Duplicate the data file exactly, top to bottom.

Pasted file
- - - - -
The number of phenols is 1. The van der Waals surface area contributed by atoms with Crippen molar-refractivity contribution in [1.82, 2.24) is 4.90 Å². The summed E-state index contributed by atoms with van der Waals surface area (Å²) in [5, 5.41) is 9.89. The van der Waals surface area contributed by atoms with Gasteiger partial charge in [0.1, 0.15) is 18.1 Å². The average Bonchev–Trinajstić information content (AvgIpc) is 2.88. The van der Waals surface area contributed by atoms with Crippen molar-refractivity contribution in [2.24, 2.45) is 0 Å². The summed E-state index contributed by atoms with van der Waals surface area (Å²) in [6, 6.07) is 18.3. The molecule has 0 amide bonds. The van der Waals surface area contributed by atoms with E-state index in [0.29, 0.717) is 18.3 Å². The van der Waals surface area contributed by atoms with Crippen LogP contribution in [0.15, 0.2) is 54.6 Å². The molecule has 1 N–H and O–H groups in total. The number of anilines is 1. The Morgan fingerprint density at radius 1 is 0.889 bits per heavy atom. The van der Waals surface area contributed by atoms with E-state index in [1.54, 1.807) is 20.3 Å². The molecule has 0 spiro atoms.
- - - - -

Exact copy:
The number of phenols is 1. The van der Waals surface area contributed by atoms with Crippen molar-refractivity contribution in [1.82, 2.24) is 4.90 Å². The summed E-state index contributed by atoms with van der Waals surface area (Å²) in [5, 5.41) is 9.89. The van der Waals surface area contributed by atoms with Gasteiger partial charge in [0.1, 0.15) is 18.1 Å². The average Bonchev–Trinajstić information content (AvgIpc) is 2.88. The van der Waals surface area contributed by atoms with Crippen molar-refractivity contribution in [2.24, 2.45) is 0 Å². The summed E-state index contributed by atoms with van der Waals surface area (Å²) in [6, 6.07) is 18.3. The molecule has 0 amide bonds. The van der Waals surface area contributed by atoms with E-state index in [0.29, 0.717) is 18.3 Å². The van der Waals surface area contributed by atoms with Crippen LogP contribution in [0.15, 0.2) is 54.6 Å². The molecule has 1 N–H and O–H groups in total. The number of anilines is 1. The Morgan fingerprint density at radius 1 is 0.889 bits per heavy atom. The van der Waals surface area contributed by atoms with E-state index in [1.54, 1.807) is 20.3 Å². The molecule has 0 spiro atoms.